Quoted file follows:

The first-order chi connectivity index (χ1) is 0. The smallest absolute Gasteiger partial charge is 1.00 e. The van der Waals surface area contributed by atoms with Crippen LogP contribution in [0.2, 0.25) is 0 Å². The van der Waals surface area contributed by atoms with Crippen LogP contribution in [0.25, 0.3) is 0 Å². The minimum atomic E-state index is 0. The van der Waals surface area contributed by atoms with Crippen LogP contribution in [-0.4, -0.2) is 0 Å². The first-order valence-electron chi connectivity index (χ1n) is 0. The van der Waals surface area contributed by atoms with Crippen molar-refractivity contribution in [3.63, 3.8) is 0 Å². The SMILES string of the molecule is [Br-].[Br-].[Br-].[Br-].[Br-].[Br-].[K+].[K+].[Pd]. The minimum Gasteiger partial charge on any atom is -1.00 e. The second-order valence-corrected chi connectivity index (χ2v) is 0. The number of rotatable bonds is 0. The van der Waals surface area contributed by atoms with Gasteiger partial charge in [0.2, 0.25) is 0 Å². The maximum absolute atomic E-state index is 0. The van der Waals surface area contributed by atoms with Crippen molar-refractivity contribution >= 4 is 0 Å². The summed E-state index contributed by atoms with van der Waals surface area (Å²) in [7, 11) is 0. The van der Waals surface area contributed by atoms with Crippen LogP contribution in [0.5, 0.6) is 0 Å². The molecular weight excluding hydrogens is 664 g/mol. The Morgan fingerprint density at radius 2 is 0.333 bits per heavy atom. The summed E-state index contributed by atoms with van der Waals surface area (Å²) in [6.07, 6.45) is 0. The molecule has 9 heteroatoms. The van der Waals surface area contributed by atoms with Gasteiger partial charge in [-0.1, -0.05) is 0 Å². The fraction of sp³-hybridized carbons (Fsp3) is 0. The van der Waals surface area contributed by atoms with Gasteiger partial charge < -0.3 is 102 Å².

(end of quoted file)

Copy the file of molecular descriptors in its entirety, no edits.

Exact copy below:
The first-order chi connectivity index (χ1) is 0. The smallest absolute Gasteiger partial charge is 1.00 e. The van der Waals surface area contributed by atoms with Crippen LogP contribution in [0.2, 0.25) is 0 Å². The van der Waals surface area contributed by atoms with Crippen LogP contribution in [0.25, 0.3) is 0 Å². The minimum atomic E-state index is 0. The van der Waals surface area contributed by atoms with Crippen LogP contribution in [-0.4, -0.2) is 0 Å². The first-order valence-electron chi connectivity index (χ1n) is 0. The van der Waals surface area contributed by atoms with Crippen molar-refractivity contribution in [3.63, 3.8) is 0 Å². The SMILES string of the molecule is [Br-].[Br-].[Br-].[Br-].[Br-].[Br-].[K+].[K+].[Pd]. The minimum Gasteiger partial charge on any atom is -1.00 e. The second-order valence-corrected chi connectivity index (χ2v) is 0. The number of rotatable bonds is 0. The van der Waals surface area contributed by atoms with Gasteiger partial charge in [0.2, 0.25) is 0 Å². The maximum absolute atomic E-state index is 0. The van der Waals surface area contributed by atoms with Crippen molar-refractivity contribution >= 4 is 0 Å². The summed E-state index contributed by atoms with van der Waals surface area (Å²) in [7, 11) is 0. The van der Waals surface area contributed by atoms with Crippen LogP contribution in [0.5, 0.6) is 0 Å². The molecular weight excluding hydrogens is 664 g/mol. The Morgan fingerprint density at radius 2 is 0.333 bits per heavy atom. The summed E-state index contributed by atoms with van der Waals surface area (Å²) in [6.07, 6.45) is 0. The molecule has 9 heteroatoms. The van der Waals surface area contributed by atoms with Gasteiger partial charge in [-0.1, -0.05) is 0 Å². The fraction of sp³-hybridized carbons (Fsp3) is 0. The van der Waals surface area contributed by atoms with Gasteiger partial charge < -0.3 is 102 Å².